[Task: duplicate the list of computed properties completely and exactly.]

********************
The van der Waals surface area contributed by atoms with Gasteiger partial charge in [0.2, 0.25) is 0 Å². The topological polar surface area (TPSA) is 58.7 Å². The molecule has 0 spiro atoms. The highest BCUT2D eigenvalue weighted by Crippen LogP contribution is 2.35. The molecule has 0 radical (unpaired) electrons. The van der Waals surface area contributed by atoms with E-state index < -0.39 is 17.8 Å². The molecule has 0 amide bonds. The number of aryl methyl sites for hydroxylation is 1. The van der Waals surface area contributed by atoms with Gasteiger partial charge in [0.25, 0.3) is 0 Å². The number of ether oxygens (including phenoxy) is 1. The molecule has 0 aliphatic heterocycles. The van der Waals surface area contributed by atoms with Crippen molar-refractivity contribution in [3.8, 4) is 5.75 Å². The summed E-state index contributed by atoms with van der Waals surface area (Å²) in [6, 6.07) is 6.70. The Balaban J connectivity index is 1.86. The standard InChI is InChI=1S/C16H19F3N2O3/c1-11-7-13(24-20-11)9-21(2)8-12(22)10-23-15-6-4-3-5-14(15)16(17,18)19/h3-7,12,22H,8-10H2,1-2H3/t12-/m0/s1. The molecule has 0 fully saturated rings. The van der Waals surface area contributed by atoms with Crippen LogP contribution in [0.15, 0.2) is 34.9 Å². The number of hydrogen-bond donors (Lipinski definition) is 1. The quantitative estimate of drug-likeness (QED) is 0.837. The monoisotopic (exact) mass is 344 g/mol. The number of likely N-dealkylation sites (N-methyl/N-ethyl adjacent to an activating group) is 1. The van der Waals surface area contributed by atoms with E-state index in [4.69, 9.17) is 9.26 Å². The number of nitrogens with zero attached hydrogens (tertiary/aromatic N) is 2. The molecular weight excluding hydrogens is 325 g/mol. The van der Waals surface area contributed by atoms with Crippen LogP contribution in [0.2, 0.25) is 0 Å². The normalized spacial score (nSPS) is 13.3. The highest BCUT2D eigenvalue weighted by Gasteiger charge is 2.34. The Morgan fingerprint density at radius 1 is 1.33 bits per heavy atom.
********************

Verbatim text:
The van der Waals surface area contributed by atoms with Gasteiger partial charge in [0.2, 0.25) is 0 Å². The topological polar surface area (TPSA) is 58.7 Å². The molecule has 0 spiro atoms. The highest BCUT2D eigenvalue weighted by Crippen LogP contribution is 2.35. The molecule has 0 radical (unpaired) electrons. The van der Waals surface area contributed by atoms with E-state index < -0.39 is 17.8 Å². The molecule has 0 amide bonds. The number of aryl methyl sites for hydroxylation is 1. The van der Waals surface area contributed by atoms with Gasteiger partial charge in [0.25, 0.3) is 0 Å². The number of ether oxygens (including phenoxy) is 1. The molecule has 0 aliphatic heterocycles. The van der Waals surface area contributed by atoms with Crippen molar-refractivity contribution in [3.8, 4) is 5.75 Å². The summed E-state index contributed by atoms with van der Waals surface area (Å²) in [6, 6.07) is 6.70. The Balaban J connectivity index is 1.86. The standard InChI is InChI=1S/C16H19F3N2O3/c1-11-7-13(24-20-11)9-21(2)8-12(22)10-23-15-6-4-3-5-14(15)16(17,18)19/h3-7,12,22H,8-10H2,1-2H3/t12-/m0/s1. The molecule has 0 fully saturated rings. The van der Waals surface area contributed by atoms with Crippen LogP contribution in [0.15, 0.2) is 34.9 Å². The number of hydrogen-bond donors (Lipinski definition) is 1. The quantitative estimate of drug-likeness (QED) is 0.837. The monoisotopic (exact) mass is 344 g/mol. The number of likely N-dealkylation sites (N-methyl/N-ethyl adjacent to an activating group) is 1. The van der Waals surface area contributed by atoms with E-state index in [4.69, 9.17) is 9.26 Å². The number of nitrogens with zero attached hydrogens (tertiary/aromatic N) is 2. The molecular weight excluding hydrogens is 325 g/mol. The van der Waals surface area contributed by atoms with Crippen LogP contribution in [0.2, 0.25) is 0 Å². The normalized spacial score (nSPS) is 13.3. The highest BCUT2D eigenvalue weighted by Gasteiger charge is 2.34. The Morgan fingerprint density at radius 1 is 1.33 bits per heavy atom.